FO: Modern Baby Bonnet
I’ve a Finished Object (FO) to share with you! Here’s my Modern Baby Bonnet by Hadley Fierlinger, as published in Vintage Knits for Modern Babies in 2009, which I believe I received as a birthday gift from my aunts a few years ago? I’ve been busily knitting for my impending second child. For my own children, I consider the bare minimum to be a sweater and hat to wear home from the hospital and a blanket to wrap up in. (There will be more, of course – but these are the must-haves.) My first child came home from the hospital in the Puerperium Cardigan. It fit very nicely and was on his birth announcement, too, but be warned: babies grow out of it in about a heartbeat. Anyway, I think my second child needs the same sweater, just in different colors. Maybe gray background with similar colorful striping? The blanket is an original design that is almost done and that will eventually be published, and the hat is this one!
Coming soon to a baby’s head near you!
Well, not near you. Near me.
The hat knit up very quickly in just two days. I used size 6 straight needles and Knitpicks Bare Superwash Merino DK that was left over from a project about a year ago – I had most of the skein left after making the tusks and eyes for Vanessa Mooncie’s Elephant Hat for my son’s Halloween 2013 costume.
I loved the way the Modern Baby Bonnet came together – mostly. There were a few issues with the way the pattern was written, in my opinion. For example, it called for a Sl2k, which really meant the much more common SSK, according to the other confused people I found on the internet. (Sl2k? Seriously? Why?!!) The code was in the front of the book, apparently, but I didn’t travel with the whole book – I just photocopied the pattern to travel lighter. This is one time it came back to bite me… so thanks, other confused people of Ravelry for posting about it!
The button band was knit separately, and I modified it a bit to make both edges into chain selvedge. This is something I almost always do with my knitting, even when the pattern doesn’t call for it. I find I like how a chain selvedge looks when on view, and I like it to seam when it won’t be on view. Maybe later I’ll do a post called “CHAIN SELVEDGE ALL THE THINGS!” and then edit this one to link to it – it’ll be like I’m leaping forward in time here. 🙂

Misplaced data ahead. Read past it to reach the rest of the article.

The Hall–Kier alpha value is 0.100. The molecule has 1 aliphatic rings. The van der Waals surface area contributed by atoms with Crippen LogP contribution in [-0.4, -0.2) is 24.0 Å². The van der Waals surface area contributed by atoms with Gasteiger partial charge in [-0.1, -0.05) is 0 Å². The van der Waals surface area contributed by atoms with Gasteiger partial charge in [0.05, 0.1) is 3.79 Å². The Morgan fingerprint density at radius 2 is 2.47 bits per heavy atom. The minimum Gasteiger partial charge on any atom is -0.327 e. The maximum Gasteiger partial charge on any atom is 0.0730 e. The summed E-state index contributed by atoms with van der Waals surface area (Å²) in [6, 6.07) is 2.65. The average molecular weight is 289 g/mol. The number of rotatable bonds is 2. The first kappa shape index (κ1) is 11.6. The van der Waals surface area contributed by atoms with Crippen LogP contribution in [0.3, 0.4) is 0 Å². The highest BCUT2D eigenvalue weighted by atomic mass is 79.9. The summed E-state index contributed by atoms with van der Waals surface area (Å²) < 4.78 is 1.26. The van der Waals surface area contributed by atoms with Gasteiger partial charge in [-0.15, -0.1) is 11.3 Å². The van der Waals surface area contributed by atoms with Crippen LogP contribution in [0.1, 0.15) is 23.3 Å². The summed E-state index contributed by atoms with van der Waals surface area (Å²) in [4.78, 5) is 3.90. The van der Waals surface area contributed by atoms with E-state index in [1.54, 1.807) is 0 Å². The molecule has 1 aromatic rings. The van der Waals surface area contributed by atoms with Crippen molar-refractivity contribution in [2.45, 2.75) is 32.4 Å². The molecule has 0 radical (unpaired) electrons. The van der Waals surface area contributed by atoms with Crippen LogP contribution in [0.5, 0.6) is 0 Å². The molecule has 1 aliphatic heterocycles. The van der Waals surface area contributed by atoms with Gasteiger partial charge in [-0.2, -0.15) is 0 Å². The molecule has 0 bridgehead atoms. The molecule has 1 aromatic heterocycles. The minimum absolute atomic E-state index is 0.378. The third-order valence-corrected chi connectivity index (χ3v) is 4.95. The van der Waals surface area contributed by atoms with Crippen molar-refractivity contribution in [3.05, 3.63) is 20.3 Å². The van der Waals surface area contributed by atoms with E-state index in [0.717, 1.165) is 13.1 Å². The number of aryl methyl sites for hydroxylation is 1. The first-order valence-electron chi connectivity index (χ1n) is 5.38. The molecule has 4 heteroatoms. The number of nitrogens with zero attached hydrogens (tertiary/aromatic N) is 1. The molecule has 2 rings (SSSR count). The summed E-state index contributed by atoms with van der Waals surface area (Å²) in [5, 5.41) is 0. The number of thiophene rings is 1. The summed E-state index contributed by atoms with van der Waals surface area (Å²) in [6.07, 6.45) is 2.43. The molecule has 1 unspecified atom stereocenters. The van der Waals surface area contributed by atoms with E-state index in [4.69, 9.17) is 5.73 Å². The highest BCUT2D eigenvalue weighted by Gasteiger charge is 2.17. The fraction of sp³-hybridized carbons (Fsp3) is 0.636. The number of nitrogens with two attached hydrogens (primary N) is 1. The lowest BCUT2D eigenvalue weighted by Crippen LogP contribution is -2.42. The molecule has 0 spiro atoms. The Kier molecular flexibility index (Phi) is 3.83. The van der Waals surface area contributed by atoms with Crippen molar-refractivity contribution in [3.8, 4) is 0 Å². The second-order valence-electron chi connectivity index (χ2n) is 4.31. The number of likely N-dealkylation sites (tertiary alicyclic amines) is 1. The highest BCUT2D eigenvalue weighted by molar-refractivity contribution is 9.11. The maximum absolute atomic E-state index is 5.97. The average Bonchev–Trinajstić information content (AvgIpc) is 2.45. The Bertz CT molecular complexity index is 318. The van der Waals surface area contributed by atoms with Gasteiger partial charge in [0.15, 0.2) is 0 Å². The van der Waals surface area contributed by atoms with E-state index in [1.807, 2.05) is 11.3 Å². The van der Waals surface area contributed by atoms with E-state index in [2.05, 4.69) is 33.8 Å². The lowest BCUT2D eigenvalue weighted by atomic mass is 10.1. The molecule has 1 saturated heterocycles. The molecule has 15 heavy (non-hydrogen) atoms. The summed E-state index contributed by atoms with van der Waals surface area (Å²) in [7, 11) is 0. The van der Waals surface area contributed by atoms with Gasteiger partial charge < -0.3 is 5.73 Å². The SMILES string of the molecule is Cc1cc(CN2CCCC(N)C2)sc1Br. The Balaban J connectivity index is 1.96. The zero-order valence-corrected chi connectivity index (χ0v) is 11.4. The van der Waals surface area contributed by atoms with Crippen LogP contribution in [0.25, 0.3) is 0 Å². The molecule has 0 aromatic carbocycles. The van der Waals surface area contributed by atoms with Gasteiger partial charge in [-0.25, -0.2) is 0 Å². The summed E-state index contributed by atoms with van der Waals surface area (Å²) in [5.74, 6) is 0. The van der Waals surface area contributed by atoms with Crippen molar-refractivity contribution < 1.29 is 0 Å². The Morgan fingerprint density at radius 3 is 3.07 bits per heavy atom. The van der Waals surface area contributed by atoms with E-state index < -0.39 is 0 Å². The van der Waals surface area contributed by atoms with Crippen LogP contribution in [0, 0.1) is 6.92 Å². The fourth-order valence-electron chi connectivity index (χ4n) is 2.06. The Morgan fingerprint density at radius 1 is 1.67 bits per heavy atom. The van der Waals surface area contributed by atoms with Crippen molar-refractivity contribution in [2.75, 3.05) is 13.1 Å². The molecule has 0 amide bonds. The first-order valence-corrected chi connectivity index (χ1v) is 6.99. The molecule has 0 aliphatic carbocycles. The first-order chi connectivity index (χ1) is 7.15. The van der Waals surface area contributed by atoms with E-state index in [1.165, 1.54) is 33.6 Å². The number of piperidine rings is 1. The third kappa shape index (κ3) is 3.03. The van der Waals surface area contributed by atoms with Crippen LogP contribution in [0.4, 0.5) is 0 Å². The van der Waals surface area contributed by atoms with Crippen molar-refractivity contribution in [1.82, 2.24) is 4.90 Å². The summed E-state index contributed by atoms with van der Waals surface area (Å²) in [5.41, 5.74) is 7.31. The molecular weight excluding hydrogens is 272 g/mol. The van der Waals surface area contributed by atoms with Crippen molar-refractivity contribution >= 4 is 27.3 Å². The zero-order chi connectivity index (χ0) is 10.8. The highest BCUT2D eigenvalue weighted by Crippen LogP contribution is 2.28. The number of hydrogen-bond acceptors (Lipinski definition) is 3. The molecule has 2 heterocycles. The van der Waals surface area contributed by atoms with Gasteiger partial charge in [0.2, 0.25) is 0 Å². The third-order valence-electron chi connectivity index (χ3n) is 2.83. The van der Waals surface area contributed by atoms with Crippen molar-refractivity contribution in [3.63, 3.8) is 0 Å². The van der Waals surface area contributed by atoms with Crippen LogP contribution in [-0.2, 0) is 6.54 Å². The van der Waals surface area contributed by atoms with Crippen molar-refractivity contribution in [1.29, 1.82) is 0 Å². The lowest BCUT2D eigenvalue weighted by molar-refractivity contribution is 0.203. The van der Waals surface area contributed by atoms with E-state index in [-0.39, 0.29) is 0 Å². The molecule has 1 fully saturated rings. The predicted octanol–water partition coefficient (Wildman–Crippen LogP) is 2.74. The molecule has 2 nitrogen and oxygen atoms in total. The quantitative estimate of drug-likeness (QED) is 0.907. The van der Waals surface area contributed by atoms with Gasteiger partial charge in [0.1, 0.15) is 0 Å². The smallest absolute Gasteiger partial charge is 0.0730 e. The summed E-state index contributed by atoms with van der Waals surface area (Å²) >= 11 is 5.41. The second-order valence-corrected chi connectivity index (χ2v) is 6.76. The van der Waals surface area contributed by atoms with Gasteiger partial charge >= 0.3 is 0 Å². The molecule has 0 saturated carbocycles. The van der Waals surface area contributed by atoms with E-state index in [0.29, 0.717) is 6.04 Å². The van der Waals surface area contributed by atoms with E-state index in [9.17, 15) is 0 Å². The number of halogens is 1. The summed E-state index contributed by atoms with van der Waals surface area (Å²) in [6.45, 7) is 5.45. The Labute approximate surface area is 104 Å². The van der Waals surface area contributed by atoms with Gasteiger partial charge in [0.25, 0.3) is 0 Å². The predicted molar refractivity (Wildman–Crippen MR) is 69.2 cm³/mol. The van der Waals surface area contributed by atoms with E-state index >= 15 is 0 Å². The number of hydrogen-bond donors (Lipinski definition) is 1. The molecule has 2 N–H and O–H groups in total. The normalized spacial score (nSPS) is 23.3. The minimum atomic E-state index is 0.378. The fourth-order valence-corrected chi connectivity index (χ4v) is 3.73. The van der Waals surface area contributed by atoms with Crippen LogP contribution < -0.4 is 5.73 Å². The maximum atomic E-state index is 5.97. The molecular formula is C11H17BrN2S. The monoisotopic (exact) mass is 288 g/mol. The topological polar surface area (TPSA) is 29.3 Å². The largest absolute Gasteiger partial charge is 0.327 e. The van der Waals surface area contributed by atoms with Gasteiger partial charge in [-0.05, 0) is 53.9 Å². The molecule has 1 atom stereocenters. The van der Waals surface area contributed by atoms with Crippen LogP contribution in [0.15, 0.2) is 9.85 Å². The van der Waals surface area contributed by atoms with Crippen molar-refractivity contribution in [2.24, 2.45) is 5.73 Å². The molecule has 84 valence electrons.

Next, the finishing instructions were very brief and vague.Again, I’m not the only one to complain about this on Ravelry. I cannot for the life of me find my photocopied pattern at the moment, but I believe it said something to the extent of “sew the seam and sew on the button band.” It didn’t bother to explain *what* seam, so I had to look at the pictures to figure it out. I managed, but the pictures, while beautiful were cropped so they didn’t show the exact part I wanted.
If you look on Ravelry, lots of people have made this, and the most common modification seems to be replacing the button band with ties to go under the chin in a bow. While perfectly adorable, I figured I might not want to be constantly fussing under a wee baby’s chin and constantly retying the things, so I went with the original concept and sewed on a green button from Looped Yarn Works in Washington, DC.
Overall, I’m very pleased with the finished product. I cannot *wait* to bring my small child home from the hospital in this – the hat is a really sweet shape, and I like how it turned out. I think it’s a simple enough pattern for a beginner, or would be, IF some of the hairy bits I’ve described had been better explained. As it is, I think those leaps might require some more experienced guidance to pull this off. But hey – this is where Ravelry is a viking, so learn from other people’s confusion… and if all else fails, take it to the experts at your local yarn shop. Or write me. 🙂